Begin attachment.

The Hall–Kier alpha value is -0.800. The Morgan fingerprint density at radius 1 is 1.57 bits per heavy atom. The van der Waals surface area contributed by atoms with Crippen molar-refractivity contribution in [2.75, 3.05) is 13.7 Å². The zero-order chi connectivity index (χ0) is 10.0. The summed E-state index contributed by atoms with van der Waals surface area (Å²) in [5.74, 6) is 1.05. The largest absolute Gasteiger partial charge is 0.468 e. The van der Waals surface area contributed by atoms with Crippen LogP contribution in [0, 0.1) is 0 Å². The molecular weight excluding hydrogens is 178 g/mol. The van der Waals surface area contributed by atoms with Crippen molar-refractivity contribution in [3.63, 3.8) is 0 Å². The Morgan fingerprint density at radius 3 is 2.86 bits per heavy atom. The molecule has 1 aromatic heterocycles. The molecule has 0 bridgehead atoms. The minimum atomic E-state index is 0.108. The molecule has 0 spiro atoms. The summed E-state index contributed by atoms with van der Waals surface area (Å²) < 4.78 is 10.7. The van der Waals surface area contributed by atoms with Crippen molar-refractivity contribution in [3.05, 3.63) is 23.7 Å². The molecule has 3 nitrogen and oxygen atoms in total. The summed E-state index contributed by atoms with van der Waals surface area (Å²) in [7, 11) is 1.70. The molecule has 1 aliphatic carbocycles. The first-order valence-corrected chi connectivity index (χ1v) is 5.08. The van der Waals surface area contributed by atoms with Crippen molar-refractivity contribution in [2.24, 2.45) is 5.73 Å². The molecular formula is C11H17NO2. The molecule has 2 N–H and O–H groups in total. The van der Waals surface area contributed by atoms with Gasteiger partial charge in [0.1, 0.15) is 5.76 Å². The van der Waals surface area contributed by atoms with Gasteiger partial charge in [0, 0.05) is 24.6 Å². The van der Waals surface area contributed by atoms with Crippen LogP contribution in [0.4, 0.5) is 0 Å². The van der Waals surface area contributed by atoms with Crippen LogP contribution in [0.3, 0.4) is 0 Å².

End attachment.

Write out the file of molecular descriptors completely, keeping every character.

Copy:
The Hall–Kier alpha value is -0.800. The Morgan fingerprint density at radius 1 is 1.57 bits per heavy atom. The van der Waals surface area contributed by atoms with Crippen molar-refractivity contribution in [2.75, 3.05) is 13.7 Å². The zero-order chi connectivity index (χ0) is 10.0. The summed E-state index contributed by atoms with van der Waals surface area (Å²) in [5.74, 6) is 1.05. The largest absolute Gasteiger partial charge is 0.468 e. The van der Waals surface area contributed by atoms with Crippen LogP contribution in [0, 0.1) is 0 Å². The molecular weight excluding hydrogens is 178 g/mol. The van der Waals surface area contributed by atoms with Crippen molar-refractivity contribution in [3.63, 3.8) is 0 Å². The Morgan fingerprint density at radius 3 is 2.86 bits per heavy atom. The molecule has 1 aromatic heterocycles. The molecule has 0 bridgehead atoms. The minimum atomic E-state index is 0.108. The molecule has 0 spiro atoms. The summed E-state index contributed by atoms with van der Waals surface area (Å²) < 4.78 is 10.7. The van der Waals surface area contributed by atoms with Crippen molar-refractivity contribution in [3.05, 3.63) is 23.7 Å². The molecule has 3 nitrogen and oxygen atoms in total. The summed E-state index contributed by atoms with van der Waals surface area (Å²) in [7, 11) is 1.70. The molecule has 1 aliphatic carbocycles. The first-order valence-corrected chi connectivity index (χ1v) is 5.08. The van der Waals surface area contributed by atoms with Crippen molar-refractivity contribution in [2.24, 2.45) is 5.73 Å². The molecular formula is C11H17NO2. The molecule has 2 N–H and O–H groups in total. The van der Waals surface area contributed by atoms with Gasteiger partial charge in [0.1, 0.15) is 5.76 Å². The van der Waals surface area contributed by atoms with Gasteiger partial charge in [0, 0.05) is 24.6 Å². The van der Waals surface area contributed by atoms with Crippen LogP contribution in [0.4, 0.5) is 0 Å². The van der Waals surface area contributed by atoms with Crippen LogP contribution in [0.3, 0.4) is 0 Å².